You can’t talk about Bluetooth meat thermometers without mentioning the iGrill 2 by Weber.
It’s at the top of every list for best Bluetooth thermometer (including our own).
But does this thermometer deserve it’s title? Or is it just a case of
In this detailed review of the iGrill 2 we look at the pros and cons to decide if it’s worth spending your hard earned dollars on.
Weber iGrill 2 Overview and First Impressions
If you’re not familiar with Bluetooth thermometers don’t worry. You don’t have to be a tech geek to understand how they work.
Rather than using radio style WiFi technology to display temperatures on a physical receiver, the iGrill 2 uses Bluetooth to connect to your phone or tablet so you can view the temperature of your smoker or grill and what you’re cooking.
Weber actually purchased the iGrill 2 from a company called iDevices a few years ago. While the thermometer is still very similar, they’ve been busy improving the companion app.
The iGrill app is now one of the best around, and has some very handy features including the ability to give each probe a nick name (e.g. pit, brisket). We’ll delve more into the app features in a bit.
When you order you can choose between a package which includes 2 meat probes or the complete iGrill starter kit which includes the two meat probes and an additional ambient probe).
You can order individual iGrill probes as well.
Every Bluetooth thermometer we review seems to have a reputation for limited range and connection problems.
And the iGrill 2 is no exception.
Thankfully most of the issues seem to have been ironed out by now. This can be seen by the ever increasing feedback and rating in the app store where the
After acquiring the company from iDevices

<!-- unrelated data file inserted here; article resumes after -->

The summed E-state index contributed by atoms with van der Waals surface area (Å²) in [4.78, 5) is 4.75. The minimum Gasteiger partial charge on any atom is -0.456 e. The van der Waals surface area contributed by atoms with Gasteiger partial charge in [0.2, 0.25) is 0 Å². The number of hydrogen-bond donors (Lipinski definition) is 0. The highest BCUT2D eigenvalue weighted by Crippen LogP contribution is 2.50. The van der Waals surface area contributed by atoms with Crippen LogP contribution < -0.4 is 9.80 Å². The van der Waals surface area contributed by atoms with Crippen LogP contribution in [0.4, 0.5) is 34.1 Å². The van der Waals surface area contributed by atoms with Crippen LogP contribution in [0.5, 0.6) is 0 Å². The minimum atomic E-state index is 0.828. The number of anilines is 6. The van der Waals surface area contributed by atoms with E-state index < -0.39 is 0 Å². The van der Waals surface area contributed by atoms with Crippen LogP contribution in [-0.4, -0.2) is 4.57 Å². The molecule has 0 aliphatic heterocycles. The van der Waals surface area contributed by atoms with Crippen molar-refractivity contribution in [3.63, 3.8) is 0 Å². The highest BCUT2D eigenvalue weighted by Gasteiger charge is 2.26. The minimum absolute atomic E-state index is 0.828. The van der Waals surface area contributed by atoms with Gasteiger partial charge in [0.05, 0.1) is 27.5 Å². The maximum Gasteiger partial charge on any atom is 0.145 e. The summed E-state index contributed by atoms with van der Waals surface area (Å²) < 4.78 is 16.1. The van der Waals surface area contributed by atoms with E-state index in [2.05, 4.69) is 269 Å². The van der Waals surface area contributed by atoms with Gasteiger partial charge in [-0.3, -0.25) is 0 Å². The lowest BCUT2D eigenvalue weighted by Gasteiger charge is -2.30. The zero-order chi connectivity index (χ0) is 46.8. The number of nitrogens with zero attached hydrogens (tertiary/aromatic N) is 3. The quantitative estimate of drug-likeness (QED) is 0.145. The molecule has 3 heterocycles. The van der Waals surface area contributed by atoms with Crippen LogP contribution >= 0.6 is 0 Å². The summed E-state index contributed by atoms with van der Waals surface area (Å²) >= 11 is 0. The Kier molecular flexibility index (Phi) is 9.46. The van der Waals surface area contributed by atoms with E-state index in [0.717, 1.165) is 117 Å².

After cooking with the iGrill 2 a few times, here are our top impressions.
What we like:
- Really nice app experience – I found using the app very easy and enjoyable. The pairing process was painless and the interface for setting up a cook was very straightforward.
Fairly reliable Bluetooth range & fast pairing – It only took a few seconds for the iGrill 2 to connect to my phone, once connected I didn’t have any trouble with signal loss.
- Four probe capacity – While I only bought the two probe package, it’s nice you have extra capacity if you need it. If you had two smokers next to each other or just cook a lot of food at once this is essential.
What we don’t like:
- Range can be an issue – This wasn’t a problem for me, but some people report signal dropping way under the advertised 150 ft range. This could be due to lots of factors including your house building material and layout.
- Data lost when disconnected – If you walk to far away from the transmitter and the signal is lost, you lose the graph displaying the temperature over time. Would be nice if it could restore the data after you reconnect.
So long as you don’t need to walk too far away from your grill or smoker the iGrill 2 is a great thermometer anyone who likes to have the latest tech, or anyone who wants to be able to checking temps on your phone.
What’s in the box and manufacturer specifications
The iGrill 2 ships in a sturdy box with lots of glossy
Inside the box everything is nicely packaged, including the batteries and probes neatly wrapped up in protective casing.
I decided to buy the 2 probe package, but you can opt for the 4 probe option if you prefer. Or you can buy individual probes separately.